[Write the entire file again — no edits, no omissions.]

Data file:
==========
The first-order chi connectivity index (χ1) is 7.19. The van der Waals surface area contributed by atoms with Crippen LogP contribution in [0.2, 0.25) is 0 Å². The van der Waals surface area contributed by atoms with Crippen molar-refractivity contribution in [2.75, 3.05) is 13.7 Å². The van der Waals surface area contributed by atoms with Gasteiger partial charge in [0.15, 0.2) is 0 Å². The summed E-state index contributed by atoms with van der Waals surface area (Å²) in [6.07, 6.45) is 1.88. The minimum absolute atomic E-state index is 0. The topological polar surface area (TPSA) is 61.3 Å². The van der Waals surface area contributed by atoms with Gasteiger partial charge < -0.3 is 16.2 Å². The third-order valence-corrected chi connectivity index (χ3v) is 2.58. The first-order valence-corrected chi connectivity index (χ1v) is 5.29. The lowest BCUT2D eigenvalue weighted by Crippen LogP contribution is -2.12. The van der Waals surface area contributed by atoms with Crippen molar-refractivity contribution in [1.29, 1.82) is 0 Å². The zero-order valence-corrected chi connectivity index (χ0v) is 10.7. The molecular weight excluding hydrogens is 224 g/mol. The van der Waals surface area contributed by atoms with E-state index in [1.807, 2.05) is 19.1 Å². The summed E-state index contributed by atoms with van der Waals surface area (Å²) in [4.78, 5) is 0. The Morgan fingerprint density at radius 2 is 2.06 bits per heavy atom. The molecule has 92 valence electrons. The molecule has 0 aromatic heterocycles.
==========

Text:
The first-order chi connectivity index (χ1) is 7.19. The van der Waals surface area contributed by atoms with Crippen LogP contribution in [0.2, 0.25) is 0 Å². The van der Waals surface area contributed by atoms with Crippen molar-refractivity contribution in [2.75, 3.05) is 13.7 Å². The van der Waals surface area contributed by atoms with Gasteiger partial charge in [0.15, 0.2) is 0 Å². The summed E-state index contributed by atoms with van der Waals surface area (Å²) in [6.07, 6.45) is 1.88. The minimum absolute atomic E-state index is 0. The topological polar surface area (TPSA) is 61.3 Å². The van der Waals surface area contributed by atoms with Gasteiger partial charge < -0.3 is 16.2 Å². The third-order valence-corrected chi connectivity index (χ3v) is 2.58. The first-order valence-corrected chi connectivity index (χ1v) is 5.29. The lowest BCUT2D eigenvalue weighted by Crippen LogP contribution is -2.12. The van der Waals surface area contributed by atoms with Crippen molar-refractivity contribution in [1.29, 1.82) is 0 Å². The zero-order valence-corrected chi connectivity index (χ0v) is 10.7. The molecular weight excluding hydrogens is 224 g/mol. The van der Waals surface area contributed by atoms with E-state index in [1.807, 2.05) is 19.1 Å². The summed E-state index contributed by atoms with van der Waals surface area (Å²) in [4.78, 5) is 0. The Morgan fingerprint density at radius 2 is 2.06 bits per heavy atom. The molecule has 92 valence electrons. The molecule has 0 aromatic heterocycles.